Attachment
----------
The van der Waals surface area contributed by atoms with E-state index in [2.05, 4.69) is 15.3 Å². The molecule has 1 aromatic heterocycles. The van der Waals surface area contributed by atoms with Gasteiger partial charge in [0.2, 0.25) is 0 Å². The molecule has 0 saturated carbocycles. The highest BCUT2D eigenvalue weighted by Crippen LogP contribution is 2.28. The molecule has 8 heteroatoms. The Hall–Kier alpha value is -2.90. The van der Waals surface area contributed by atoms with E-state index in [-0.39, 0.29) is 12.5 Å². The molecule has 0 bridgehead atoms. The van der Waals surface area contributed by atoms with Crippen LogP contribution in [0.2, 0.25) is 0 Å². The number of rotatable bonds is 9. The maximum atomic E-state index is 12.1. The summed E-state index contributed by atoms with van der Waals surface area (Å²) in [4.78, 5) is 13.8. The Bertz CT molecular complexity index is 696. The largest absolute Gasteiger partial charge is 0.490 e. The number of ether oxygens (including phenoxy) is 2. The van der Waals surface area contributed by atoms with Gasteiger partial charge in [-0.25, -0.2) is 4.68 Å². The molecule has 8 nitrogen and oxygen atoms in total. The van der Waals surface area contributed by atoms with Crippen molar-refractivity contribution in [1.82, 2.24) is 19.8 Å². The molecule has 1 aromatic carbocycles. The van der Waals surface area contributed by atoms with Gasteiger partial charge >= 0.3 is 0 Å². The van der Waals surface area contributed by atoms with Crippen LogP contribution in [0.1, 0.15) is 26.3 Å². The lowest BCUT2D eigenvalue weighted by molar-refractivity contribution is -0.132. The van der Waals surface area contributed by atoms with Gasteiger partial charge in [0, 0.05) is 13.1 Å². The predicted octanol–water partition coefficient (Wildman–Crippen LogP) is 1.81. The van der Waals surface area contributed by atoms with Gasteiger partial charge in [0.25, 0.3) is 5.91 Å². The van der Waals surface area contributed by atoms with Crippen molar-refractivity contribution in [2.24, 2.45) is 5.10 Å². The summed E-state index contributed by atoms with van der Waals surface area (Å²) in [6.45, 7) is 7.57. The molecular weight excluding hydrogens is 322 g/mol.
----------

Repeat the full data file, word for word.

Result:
The van der Waals surface area contributed by atoms with E-state index in [2.05, 4.69) is 15.3 Å². The molecule has 1 aromatic heterocycles. The van der Waals surface area contributed by atoms with Gasteiger partial charge in [0.2, 0.25) is 0 Å². The molecule has 0 saturated carbocycles. The highest BCUT2D eigenvalue weighted by Crippen LogP contribution is 2.28. The molecule has 8 heteroatoms. The Hall–Kier alpha value is -2.90. The van der Waals surface area contributed by atoms with E-state index in [-0.39, 0.29) is 12.5 Å². The molecule has 0 bridgehead atoms. The van der Waals surface area contributed by atoms with Crippen LogP contribution in [0.2, 0.25) is 0 Å². The number of rotatable bonds is 9. The maximum atomic E-state index is 12.1. The summed E-state index contributed by atoms with van der Waals surface area (Å²) in [4.78, 5) is 13.8. The Bertz CT molecular complexity index is 696. The largest absolute Gasteiger partial charge is 0.490 e. The number of ether oxygens (including phenoxy) is 2. The van der Waals surface area contributed by atoms with Gasteiger partial charge in [-0.25, -0.2) is 4.68 Å². The molecule has 8 nitrogen and oxygen atoms in total. The van der Waals surface area contributed by atoms with Crippen molar-refractivity contribution in [1.82, 2.24) is 19.8 Å². The molecule has 1 aromatic carbocycles. The van der Waals surface area contributed by atoms with Gasteiger partial charge >= 0.3 is 0 Å². The van der Waals surface area contributed by atoms with Crippen LogP contribution in [0.1, 0.15) is 26.3 Å². The lowest BCUT2D eigenvalue weighted by molar-refractivity contribution is -0.132. The van der Waals surface area contributed by atoms with Gasteiger partial charge in [0, 0.05) is 13.1 Å². The predicted octanol–water partition coefficient (Wildman–Crippen LogP) is 1.81. The van der Waals surface area contributed by atoms with Gasteiger partial charge in [0.25, 0.3) is 5.91 Å². The van der Waals surface area contributed by atoms with Crippen molar-refractivity contribution in [2.24, 2.45) is 5.10 Å². The summed E-state index contributed by atoms with van der Waals surface area (Å²) in [6.45, 7) is 7.57. The molecular weight excluding hydrogens is 322 g/mol.